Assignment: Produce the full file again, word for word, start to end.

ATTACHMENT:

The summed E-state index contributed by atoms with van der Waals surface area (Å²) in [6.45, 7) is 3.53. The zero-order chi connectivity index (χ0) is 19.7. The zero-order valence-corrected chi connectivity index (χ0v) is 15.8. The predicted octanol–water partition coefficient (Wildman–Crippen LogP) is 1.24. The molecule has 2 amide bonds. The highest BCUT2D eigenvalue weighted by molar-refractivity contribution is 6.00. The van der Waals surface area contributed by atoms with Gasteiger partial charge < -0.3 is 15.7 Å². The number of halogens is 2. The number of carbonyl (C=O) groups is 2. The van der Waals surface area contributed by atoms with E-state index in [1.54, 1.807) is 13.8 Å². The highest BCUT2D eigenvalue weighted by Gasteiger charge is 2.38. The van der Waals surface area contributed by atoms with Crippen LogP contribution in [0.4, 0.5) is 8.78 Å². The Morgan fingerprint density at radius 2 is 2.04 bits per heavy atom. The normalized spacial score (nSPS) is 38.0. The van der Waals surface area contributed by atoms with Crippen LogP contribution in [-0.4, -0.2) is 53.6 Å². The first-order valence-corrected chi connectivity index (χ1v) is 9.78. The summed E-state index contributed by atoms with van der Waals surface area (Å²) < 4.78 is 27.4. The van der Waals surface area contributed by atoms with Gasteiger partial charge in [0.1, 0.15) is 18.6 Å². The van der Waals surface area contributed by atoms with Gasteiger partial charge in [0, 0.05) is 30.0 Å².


The summed E-state index contributed by atoms with van der Waals surface area (Å²) in [6.45, 7) is 3.53. The zero-order chi connectivity index (χ0) is 19.7. The zero-order valence-corrected chi connectivity index (χ0v) is 15.8. The predicted octanol–water partition coefficient (Wildman–Crippen LogP) is 1.24. The molecule has 2 amide bonds. The highest BCUT2D eigenvalue weighted by molar-refractivity contribution is 6.00. The van der Waals surface area contributed by atoms with Gasteiger partial charge < -0.3 is 15.7 Å². The number of halogens is 2. The number of carbonyl (C=O) groups is 2. The van der Waals surface area contributed by atoms with E-state index in [1.54, 1.807) is 13.8 Å². The highest BCUT2D eigenvalue weighted by Gasteiger charge is 2.38. The van der Waals surface area contributed by atoms with Crippen LogP contribution in [0.4, 0.5) is 8.78 Å². The Morgan fingerprint density at radius 2 is 2.04 bits per heavy atom. The normalized spacial score (nSPS) is 38.0. The van der Waals surface area contributed by atoms with Crippen LogP contribution in [-0.4, -0.2) is 53.6 Å². The first-order valence-corrected chi connectivity index (χ1v) is 9.78. The summed E-state index contributed by atoms with van der Waals surface area (Å²) < 4.78 is 27.4. The van der Waals surface area contributed by atoms with Gasteiger partial charge in [0.1, 0.15) is 18.6 Å². The van der Waals surface area contributed by atoms with Gasteiger partial charge in [0, 0.05) is 30.0 Å².